Glen Hirshberg, The Two Sams: Ghost Stories (Carroll and Graf, 2003)

"Any resemblance to places living or dead is sort of coincidental." — from the dedication page

The Two Sams is a welcome refresher from what has become a decreasingly represented subgenre — the ghost story. In the book's introduction, British horror author Ramsey Campbell compares Hirshberg's output to the seminal work of M.R. James, Fritz Leiber, and Thomas Ligotti, and is willing to "stake [his] reputation that history will hail him as a crucial contributor to the field." That's quite a goal for a collection of five short stories to have to achieve, but Hirshberg appears to be up to the test.

From the beginning, Hirshberg shows that, above all, he knows how to set a mood. He seems to rely on a type of sneaky eerieness to carry these spectral stories through to their seldom predictable conclusions. "Struwwelpeter" is a particularly good example of this practice. (Originally published on, it is still available to those eager to sample Hirshberg's writing.) On the surface, the narrator in "Struwwelpeter" appears to merely be relating an adolescent that-one-time-I-got-really-scared reminiscence. The author, however, makes sure the reader understands — if only subconsciously — that these events will build into something else and it's not going to be pretty. "Struwwelpeter" was nominated for the World Fantasy Award and appeared in The Year's Best Fantasy and Horror #15.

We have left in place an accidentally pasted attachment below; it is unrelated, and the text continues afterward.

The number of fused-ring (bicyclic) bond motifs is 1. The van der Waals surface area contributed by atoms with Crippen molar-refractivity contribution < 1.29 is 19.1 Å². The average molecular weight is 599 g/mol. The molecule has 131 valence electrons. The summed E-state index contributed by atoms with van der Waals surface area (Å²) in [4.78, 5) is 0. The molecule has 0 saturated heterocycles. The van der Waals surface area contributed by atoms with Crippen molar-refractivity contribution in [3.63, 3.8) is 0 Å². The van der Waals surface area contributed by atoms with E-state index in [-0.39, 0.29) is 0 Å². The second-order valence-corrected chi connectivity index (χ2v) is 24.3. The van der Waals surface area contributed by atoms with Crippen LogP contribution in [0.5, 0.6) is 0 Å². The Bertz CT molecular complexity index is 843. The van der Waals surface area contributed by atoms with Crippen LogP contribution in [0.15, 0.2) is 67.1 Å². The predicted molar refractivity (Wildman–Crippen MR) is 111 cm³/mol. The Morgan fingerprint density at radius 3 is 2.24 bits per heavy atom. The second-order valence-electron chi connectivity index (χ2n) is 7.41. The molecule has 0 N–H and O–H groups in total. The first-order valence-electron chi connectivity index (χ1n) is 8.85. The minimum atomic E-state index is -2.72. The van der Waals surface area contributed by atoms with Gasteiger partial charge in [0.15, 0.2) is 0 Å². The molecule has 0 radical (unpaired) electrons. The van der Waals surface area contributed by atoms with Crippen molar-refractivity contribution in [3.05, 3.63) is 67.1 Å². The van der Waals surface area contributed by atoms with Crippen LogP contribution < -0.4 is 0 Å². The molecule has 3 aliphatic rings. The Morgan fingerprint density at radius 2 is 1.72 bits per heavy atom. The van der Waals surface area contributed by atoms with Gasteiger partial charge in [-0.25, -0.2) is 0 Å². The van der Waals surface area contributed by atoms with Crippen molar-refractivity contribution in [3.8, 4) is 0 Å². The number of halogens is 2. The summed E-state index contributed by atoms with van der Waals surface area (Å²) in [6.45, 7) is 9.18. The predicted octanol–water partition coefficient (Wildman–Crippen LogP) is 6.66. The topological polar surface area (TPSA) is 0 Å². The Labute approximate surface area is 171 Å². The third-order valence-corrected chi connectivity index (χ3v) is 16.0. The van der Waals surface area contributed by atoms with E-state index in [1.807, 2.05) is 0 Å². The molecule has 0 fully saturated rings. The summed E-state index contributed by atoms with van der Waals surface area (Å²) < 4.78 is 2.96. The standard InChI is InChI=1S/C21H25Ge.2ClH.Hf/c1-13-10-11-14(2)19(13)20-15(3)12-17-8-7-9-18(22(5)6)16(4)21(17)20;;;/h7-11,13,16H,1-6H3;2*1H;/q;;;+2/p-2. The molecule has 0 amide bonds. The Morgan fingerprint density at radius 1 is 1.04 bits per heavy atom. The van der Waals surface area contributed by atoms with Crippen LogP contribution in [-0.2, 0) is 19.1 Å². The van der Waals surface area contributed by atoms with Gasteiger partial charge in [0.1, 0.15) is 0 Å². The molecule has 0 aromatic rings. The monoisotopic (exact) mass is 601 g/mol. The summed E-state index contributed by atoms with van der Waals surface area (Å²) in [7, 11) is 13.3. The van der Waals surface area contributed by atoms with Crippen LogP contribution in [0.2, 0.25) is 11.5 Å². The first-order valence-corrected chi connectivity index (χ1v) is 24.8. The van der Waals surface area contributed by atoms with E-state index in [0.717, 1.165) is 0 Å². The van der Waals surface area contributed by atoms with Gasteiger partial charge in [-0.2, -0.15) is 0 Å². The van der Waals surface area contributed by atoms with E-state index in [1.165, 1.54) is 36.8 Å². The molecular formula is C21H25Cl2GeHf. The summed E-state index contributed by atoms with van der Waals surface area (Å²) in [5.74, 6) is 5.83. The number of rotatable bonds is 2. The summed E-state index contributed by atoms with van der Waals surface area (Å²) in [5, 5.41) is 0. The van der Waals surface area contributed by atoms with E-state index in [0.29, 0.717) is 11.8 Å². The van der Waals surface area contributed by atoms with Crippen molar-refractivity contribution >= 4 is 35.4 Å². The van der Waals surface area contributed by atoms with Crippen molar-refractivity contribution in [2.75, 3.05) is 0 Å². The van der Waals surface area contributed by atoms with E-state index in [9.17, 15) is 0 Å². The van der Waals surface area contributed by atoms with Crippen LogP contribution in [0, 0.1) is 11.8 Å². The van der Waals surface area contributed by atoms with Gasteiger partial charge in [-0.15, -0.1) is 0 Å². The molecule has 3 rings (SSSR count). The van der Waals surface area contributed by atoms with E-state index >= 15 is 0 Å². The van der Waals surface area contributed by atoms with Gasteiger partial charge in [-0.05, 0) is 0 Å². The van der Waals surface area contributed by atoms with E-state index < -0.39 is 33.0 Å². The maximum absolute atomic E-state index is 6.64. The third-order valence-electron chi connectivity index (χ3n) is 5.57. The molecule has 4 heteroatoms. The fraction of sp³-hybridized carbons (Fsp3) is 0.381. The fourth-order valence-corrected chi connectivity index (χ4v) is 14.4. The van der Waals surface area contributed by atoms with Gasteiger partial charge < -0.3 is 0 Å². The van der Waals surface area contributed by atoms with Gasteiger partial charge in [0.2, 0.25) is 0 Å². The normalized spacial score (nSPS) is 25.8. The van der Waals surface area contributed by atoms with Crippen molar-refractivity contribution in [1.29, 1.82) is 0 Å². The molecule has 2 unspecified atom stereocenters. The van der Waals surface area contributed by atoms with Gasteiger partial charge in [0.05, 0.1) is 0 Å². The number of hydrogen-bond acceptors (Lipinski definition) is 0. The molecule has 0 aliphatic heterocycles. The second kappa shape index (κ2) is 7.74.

Often, as in "Shipwreck Beach," the fright comes from an unexpected place, with Hirshberg using the stage magician's trick of misdirection to get the reader thinking he is being led towards one conclusion while Hirshberg devises an alternate. It's not always obvious where he is going, but he always plays fair and only one of the five stories is anything less than immensely satisfying. "Mr. Dark's Carnival" is a particular favorite. It concerns an urban legend come to life and contains a description of a Halloween "haunted house" that had my nerves rattling. Glen Hirshberg can host me on Halloween anytime. "Mr Dark's Carnival" was nominated for both the International Horror Guild Award and the World Fantasy Award and appeared in The Year's Best Fantasy and Horror #14.

The next story, "Dancing Men," is the only clunker in The Two Sams, seeming to go nowhere in the space of forty pages. I've read other stories involving the Holocaust and not been as unaffected by it as in this one. Luckily, the final and title story, "The Two Sams," is short and instantly compelling. It begins by addressing the ghosts in our memories but soon reveals itself to be about more tangible fears. Coming after the disappointment of "Dancing Men," it makes a terrific closerby reminding the reader of Hirshberg's strengths — one of which is his ability to cover a lot of ground in a few pages.

Taken individually, each tale in The Two Sams offers a chance to appreciate the subtleties that aren't apparent upon first reading, allowing them to simmer subconsciously until the flavors steam forth. Reading them all at once would be like an unnecessary trip back to the buffet — an overwhelming sense of too much, too soon. Tread slowly — and savor.

[Craig Clarke]

Keep up with Glen Hirshberg at his Web site and read another Hirshberg original
short story, "Flowers on their Bridles, Hooves in the Air", online at